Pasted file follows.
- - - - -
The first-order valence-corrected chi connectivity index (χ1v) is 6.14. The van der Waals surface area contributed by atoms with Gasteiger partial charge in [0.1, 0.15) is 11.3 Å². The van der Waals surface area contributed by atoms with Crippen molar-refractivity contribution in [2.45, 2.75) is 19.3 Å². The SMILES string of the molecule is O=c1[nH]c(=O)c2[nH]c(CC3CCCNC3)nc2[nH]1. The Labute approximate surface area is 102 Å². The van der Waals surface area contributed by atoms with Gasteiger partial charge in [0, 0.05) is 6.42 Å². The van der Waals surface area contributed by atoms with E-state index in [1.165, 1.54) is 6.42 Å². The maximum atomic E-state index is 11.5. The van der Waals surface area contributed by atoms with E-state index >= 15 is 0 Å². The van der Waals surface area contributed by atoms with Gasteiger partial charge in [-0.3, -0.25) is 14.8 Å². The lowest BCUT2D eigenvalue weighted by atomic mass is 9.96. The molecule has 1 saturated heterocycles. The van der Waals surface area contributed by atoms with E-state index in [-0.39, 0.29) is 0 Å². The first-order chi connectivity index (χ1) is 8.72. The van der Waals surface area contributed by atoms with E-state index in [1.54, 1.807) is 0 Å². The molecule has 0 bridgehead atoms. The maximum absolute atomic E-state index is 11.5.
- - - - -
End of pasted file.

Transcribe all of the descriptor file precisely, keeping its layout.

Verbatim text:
The first-order valence-corrected chi connectivity index (χ1v) is 6.14. The van der Waals surface area contributed by atoms with Gasteiger partial charge in [0.1, 0.15) is 11.3 Å². The van der Waals surface area contributed by atoms with Crippen molar-refractivity contribution in [2.45, 2.75) is 19.3 Å². The SMILES string of the molecule is O=c1[nH]c(=O)c2[nH]c(CC3CCCNC3)nc2[nH]1. The Labute approximate surface area is 102 Å². The van der Waals surface area contributed by atoms with Gasteiger partial charge in [0, 0.05) is 6.42 Å². The van der Waals surface area contributed by atoms with E-state index in [1.165, 1.54) is 6.42 Å². The maximum atomic E-state index is 11.5. The van der Waals surface area contributed by atoms with E-state index >= 15 is 0 Å². The van der Waals surface area contributed by atoms with Gasteiger partial charge in [-0.3, -0.25) is 14.8 Å². The lowest BCUT2D eigenvalue weighted by atomic mass is 9.96. The molecule has 1 saturated heterocycles. The van der Waals surface area contributed by atoms with E-state index in [-0.39, 0.29) is 0 Å². The first-order chi connectivity index (χ1) is 8.72. The van der Waals surface area contributed by atoms with E-state index in [1.54, 1.807) is 0 Å². The molecule has 0 bridgehead atoms. The maximum absolute atomic E-state index is 11.5.